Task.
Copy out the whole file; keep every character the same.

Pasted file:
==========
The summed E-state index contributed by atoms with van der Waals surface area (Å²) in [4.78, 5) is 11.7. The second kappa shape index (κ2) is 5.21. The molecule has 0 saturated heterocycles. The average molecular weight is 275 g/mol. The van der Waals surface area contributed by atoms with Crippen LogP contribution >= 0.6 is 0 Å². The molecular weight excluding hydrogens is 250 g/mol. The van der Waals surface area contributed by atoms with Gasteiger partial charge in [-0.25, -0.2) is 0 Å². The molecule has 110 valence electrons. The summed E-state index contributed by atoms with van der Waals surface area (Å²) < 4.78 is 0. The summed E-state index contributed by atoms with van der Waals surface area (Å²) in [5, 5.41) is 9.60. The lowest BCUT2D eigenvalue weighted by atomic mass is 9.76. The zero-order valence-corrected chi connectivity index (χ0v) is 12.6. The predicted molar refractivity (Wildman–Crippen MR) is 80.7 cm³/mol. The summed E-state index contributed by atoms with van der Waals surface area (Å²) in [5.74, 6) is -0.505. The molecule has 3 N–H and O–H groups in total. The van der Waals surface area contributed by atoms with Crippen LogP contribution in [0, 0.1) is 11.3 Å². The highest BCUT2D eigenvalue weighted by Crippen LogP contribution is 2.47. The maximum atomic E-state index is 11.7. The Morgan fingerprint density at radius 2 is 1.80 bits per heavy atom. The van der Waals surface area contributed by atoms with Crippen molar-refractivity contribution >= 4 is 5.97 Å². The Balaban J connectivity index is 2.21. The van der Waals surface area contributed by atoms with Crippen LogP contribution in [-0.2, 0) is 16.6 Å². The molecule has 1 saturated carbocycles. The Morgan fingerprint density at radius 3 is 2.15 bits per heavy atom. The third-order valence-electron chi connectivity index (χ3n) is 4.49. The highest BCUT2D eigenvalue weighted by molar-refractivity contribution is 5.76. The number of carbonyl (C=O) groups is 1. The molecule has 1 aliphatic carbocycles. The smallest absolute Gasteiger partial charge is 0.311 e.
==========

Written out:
The summed E-state index contributed by atoms with van der Waals surface area (Å²) in [4.78, 5) is 11.7. The second kappa shape index (κ2) is 5.21. The molecule has 0 saturated heterocycles. The average molecular weight is 275 g/mol. The van der Waals surface area contributed by atoms with Crippen LogP contribution >= 0.6 is 0 Å². The molecular weight excluding hydrogens is 250 g/mol. The van der Waals surface area contributed by atoms with Gasteiger partial charge in [-0.25, -0.2) is 0 Å². The molecule has 110 valence electrons. The summed E-state index contributed by atoms with van der Waals surface area (Å²) < 4.78 is 0. The summed E-state index contributed by atoms with van der Waals surface area (Å²) in [5, 5.41) is 9.60. The lowest BCUT2D eigenvalue weighted by atomic mass is 9.76. The zero-order valence-corrected chi connectivity index (χ0v) is 12.6. The predicted molar refractivity (Wildman–Crippen MR) is 80.7 cm³/mol. The summed E-state index contributed by atoms with van der Waals surface area (Å²) in [5.74, 6) is -0.505. The molecule has 3 N–H and O–H groups in total. The van der Waals surface area contributed by atoms with Crippen LogP contribution in [0, 0.1) is 11.3 Å². The highest BCUT2D eigenvalue weighted by Crippen LogP contribution is 2.47. The maximum atomic E-state index is 11.7. The Morgan fingerprint density at radius 2 is 1.80 bits per heavy atom. The van der Waals surface area contributed by atoms with Crippen molar-refractivity contribution >= 4 is 5.97 Å². The Balaban J connectivity index is 2.21. The van der Waals surface area contributed by atoms with Crippen LogP contribution in [-0.2, 0) is 16.6 Å². The molecule has 1 saturated carbocycles. The Morgan fingerprint density at radius 3 is 2.15 bits per heavy atom. The third-order valence-electron chi connectivity index (χ3n) is 4.49. The highest BCUT2D eigenvalue weighted by molar-refractivity contribution is 5.76. The number of carbonyl (C=O) groups is 1. The molecule has 1 aliphatic carbocycles. The smallest absolute Gasteiger partial charge is 0.311 e.